This is not a left wing/right wing debate. I am no Democrat. I’m no democrat either. The problem for Mustaine is a problem for any follower of modern politics. The more you follow and the more you read, the stupider you become. That’s because almost everything you follow and read is propaganda of the most pathetic sort. In otherwise normal conversations, you end up spouting the opinions of thousands or millions. The more you follow and read, the less critical analysis you apply to what you follow and read. Because there is such a surplus to follow and read, you never have the time, capacity, and real information with which you can form a critique. You end up parroting another fool’s critique, which is, in fact, propaganda.

So here’s Dave Mustaine spouting off about Obama’s birthplace and gun control in precisely the manner and nearly the language of various right-wing callers to radio talk shows who spout off in precisely the manner and nearly the language of those radio talk show hosts who spout off in precisely the manner and nearly the language of pundits … keep following that line through TV ads to politicians to “think tank” “scholarship.”

Mustaine is an easy target, particularly for liberals who listen to classic rock or jazz or fucking Metallica, but those liberals might wonder about all those graphs and pictures of Obama laughing with children as though he couldn’t kill one and as though he has improved their lives and yours by a factor of ten thousand, even though he’s doing just about all the shit Bush did and even a little more.

But  dig that second paragraph again. When we grew up, we were told to read, because reading would bring knowledge, and that knowledge would bring power. Hey, man, Dave Mustaine can read. He probably reads a lot. So do you. Do you think reading what he’s reading has helped him understand the world? Or has it shaped his world so tightly and weirdly that he ends up sounding like a fool when he talks to someone who hasn’t read the same stuff he’s read? Has reading all those newspapers and speech transcripts shaped you in similar fashion?

Literacy does grant power, but that power is limited, particularly in these dumb times. As noted everywhere, we live in a land of ridiculous surplus super-sized everything. So many people write books and papers and blogposts and so much of all that is an echo of others’ writing and speech, half-heard and remembered.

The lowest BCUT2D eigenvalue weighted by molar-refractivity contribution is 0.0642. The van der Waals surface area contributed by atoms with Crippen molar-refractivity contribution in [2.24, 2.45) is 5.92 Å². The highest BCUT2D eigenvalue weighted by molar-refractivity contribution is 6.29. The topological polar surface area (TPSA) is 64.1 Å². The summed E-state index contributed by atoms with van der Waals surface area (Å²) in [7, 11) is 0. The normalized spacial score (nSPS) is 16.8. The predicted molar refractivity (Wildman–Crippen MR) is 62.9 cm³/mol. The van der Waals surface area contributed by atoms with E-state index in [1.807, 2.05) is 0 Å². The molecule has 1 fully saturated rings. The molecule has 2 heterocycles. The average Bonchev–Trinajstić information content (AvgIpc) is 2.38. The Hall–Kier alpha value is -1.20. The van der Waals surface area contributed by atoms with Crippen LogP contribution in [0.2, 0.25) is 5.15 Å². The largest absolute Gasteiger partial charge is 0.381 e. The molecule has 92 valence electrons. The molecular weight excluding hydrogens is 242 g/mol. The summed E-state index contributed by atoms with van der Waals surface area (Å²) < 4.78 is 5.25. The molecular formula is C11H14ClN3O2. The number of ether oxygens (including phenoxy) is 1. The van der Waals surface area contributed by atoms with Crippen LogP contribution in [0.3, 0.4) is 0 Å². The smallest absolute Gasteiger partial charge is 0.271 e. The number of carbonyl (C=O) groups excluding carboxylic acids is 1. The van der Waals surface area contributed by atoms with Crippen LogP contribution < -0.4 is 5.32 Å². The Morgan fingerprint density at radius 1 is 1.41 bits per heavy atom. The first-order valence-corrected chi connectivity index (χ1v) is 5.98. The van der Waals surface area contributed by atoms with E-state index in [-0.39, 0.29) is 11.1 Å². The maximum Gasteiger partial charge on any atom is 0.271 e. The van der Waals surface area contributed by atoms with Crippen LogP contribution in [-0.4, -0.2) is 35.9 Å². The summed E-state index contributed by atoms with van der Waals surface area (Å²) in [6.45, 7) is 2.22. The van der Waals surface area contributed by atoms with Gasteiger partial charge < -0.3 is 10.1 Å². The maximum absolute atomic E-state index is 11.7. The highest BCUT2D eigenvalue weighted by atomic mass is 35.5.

Know that, and know this: reading helps you understand and makes sense of words, but not necessarily the world.

pactor as jane goodall

Posted: August 15, 2012 in but whatever
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it’s mid-august, a time of heat and university departmental meetings. the former is more widely known than the latter, which is why i offer these zoological observations of phds in their natural habitat, a place you are rightly scared to visit.

what creatures have i seen?

slickitus possumii: smiling, smiling forever; they wish to be better friends and more familiar with your work; they touch your shoulder gently as they peer beyond you, at someone they’ve missed all summer.

bright-eyed democratii: thin; strange moles growing or hatching atop their witch hands; at every moment the meeting might advance to a conclusion, they question points of procedure; they still believe in fairness and that jimmy was safe in that kickball game in third grade, but no one listened to them then, and so you must listen to them now.

terminators: they have seen the future of the university and have come to the past to alter it, not with weapons of death and monotone kill-lines, but by laser-focus on personal projects and goals, for which they will hijack any conversation between two-plus people; actual meetings give them robot orgasms.

greybrained gnomes: these creatures are the natural enemies of democratists, for they have been around forever and can quote university bylaws as though they are poetry and even, on occasion, intone bylaws as such; anapests and trochees explain why you park here and i park there, now peace and good night.

(how to explain the animosity? perhaps it is the difference between true and false knowledge, or perhaps recognition of another man’s sophistry reveals one’s own; a bitter moment, yes?)